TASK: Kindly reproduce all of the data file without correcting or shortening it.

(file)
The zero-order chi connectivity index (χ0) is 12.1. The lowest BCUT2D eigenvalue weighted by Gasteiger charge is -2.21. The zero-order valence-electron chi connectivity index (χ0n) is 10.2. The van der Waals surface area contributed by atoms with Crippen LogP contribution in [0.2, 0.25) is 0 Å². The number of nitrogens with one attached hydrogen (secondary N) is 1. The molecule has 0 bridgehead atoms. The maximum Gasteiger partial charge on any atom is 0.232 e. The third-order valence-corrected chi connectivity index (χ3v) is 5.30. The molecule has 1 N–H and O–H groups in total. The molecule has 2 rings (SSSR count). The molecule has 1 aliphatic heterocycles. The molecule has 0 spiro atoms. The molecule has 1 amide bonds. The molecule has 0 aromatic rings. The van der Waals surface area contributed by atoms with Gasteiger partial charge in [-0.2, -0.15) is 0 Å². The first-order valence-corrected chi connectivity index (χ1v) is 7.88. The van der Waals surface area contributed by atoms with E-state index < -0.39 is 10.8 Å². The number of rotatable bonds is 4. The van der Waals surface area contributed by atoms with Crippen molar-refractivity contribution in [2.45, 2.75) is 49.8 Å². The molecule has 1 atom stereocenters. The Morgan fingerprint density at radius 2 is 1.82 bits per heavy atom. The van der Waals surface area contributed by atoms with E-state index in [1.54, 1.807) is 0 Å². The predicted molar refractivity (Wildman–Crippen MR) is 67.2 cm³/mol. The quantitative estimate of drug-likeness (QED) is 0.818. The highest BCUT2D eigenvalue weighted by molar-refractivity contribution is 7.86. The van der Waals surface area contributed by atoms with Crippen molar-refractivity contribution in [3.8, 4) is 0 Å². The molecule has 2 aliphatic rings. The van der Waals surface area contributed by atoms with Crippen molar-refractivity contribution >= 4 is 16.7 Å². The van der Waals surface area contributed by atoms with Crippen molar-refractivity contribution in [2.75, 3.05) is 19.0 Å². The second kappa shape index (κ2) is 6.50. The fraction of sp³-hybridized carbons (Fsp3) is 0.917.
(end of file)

The zero-order chi connectivity index (χ0) is 12.1. The lowest BCUT2D eigenvalue weighted by Gasteiger charge is -2.21. The zero-order valence-electron chi connectivity index (χ0n) is 10.2. The van der Waals surface area contributed by atoms with Crippen LogP contribution in [0.2, 0.25) is 0 Å². The number of nitrogens with one attached hydrogen (secondary N) is 1. The molecule has 0 bridgehead atoms. The maximum Gasteiger partial charge on any atom is 0.232 e. The third-order valence-corrected chi connectivity index (χ3v) is 5.30. The molecule has 1 N–H and O–H groups in total. The molecule has 2 rings (SSSR count). The molecule has 1 aliphatic heterocycles. The molecule has 0 spiro atoms. The molecule has 1 amide bonds. The molecule has 0 aromatic rings. The van der Waals surface area contributed by atoms with Gasteiger partial charge in [-0.2, -0.15) is 0 Å². The first-order valence-corrected chi connectivity index (χ1v) is 7.88. The van der Waals surface area contributed by atoms with E-state index < -0.39 is 10.8 Å². The number of rotatable bonds is 4. The van der Waals surface area contributed by atoms with Crippen molar-refractivity contribution in [2.45, 2.75) is 49.8 Å². The molecule has 1 atom stereocenters. The Morgan fingerprint density at radius 2 is 1.82 bits per heavy atom. The van der Waals surface area contributed by atoms with E-state index in [1.54, 1.807) is 0 Å². The predicted molar refractivity (Wildman–Crippen MR) is 67.2 cm³/mol. The quantitative estimate of drug-likeness (QED) is 0.818. The highest BCUT2D eigenvalue weighted by molar-refractivity contribution is 7.86. The van der Waals surface area contributed by atoms with Crippen molar-refractivity contribution in [3.8, 4) is 0 Å². The molecule has 2 aliphatic rings. The van der Waals surface area contributed by atoms with Crippen molar-refractivity contribution >= 4 is 16.7 Å². The van der Waals surface area contributed by atoms with Crippen molar-refractivity contribution in [2.75, 3.05) is 19.0 Å². The second kappa shape index (κ2) is 6.50. The fraction of sp³-hybridized carbons (Fsp3) is 0.917.